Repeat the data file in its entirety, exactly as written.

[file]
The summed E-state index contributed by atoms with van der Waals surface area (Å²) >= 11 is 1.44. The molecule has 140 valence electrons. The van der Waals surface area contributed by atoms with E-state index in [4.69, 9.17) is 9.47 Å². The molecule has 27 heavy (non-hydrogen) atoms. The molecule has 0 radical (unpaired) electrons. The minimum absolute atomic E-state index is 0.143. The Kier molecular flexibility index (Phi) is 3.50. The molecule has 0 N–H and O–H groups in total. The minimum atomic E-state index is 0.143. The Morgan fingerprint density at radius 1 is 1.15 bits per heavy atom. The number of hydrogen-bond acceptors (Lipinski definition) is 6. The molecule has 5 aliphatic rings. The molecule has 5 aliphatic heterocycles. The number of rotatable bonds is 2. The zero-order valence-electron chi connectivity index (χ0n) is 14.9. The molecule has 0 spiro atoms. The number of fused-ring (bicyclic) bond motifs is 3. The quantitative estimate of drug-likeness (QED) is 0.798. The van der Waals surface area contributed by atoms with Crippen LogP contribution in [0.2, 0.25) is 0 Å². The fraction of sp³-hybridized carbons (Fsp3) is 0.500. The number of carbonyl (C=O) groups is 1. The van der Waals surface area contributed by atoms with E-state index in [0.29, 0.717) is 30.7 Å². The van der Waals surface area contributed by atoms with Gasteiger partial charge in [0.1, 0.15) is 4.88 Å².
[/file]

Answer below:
The summed E-state index contributed by atoms with van der Waals surface area (Å²) >= 11 is 1.44. The molecule has 140 valence electrons. The van der Waals surface area contributed by atoms with E-state index in [4.69, 9.17) is 9.47 Å². The molecule has 27 heavy (non-hydrogen) atoms. The molecule has 0 radical (unpaired) electrons. The minimum absolute atomic E-state index is 0.143. The Kier molecular flexibility index (Phi) is 3.50. The molecule has 0 N–H and O–H groups in total. The minimum atomic E-state index is 0.143. The Morgan fingerprint density at radius 1 is 1.15 bits per heavy atom. The number of hydrogen-bond acceptors (Lipinski definition) is 6. The molecule has 5 aliphatic rings. The molecule has 5 aliphatic heterocycles. The number of rotatable bonds is 2. The zero-order valence-electron chi connectivity index (χ0n) is 14.9. The molecule has 0 spiro atoms. The number of fused-ring (bicyclic) bond motifs is 3. The quantitative estimate of drug-likeness (QED) is 0.798. The van der Waals surface area contributed by atoms with Crippen LogP contribution in [0.2, 0.25) is 0 Å². The fraction of sp³-hybridized carbons (Fsp3) is 0.500. The number of carbonyl (C=O) groups is 1. The van der Waals surface area contributed by atoms with E-state index in [0.29, 0.717) is 30.7 Å². The van der Waals surface area contributed by atoms with Gasteiger partial charge in [0.1, 0.15) is 4.88 Å².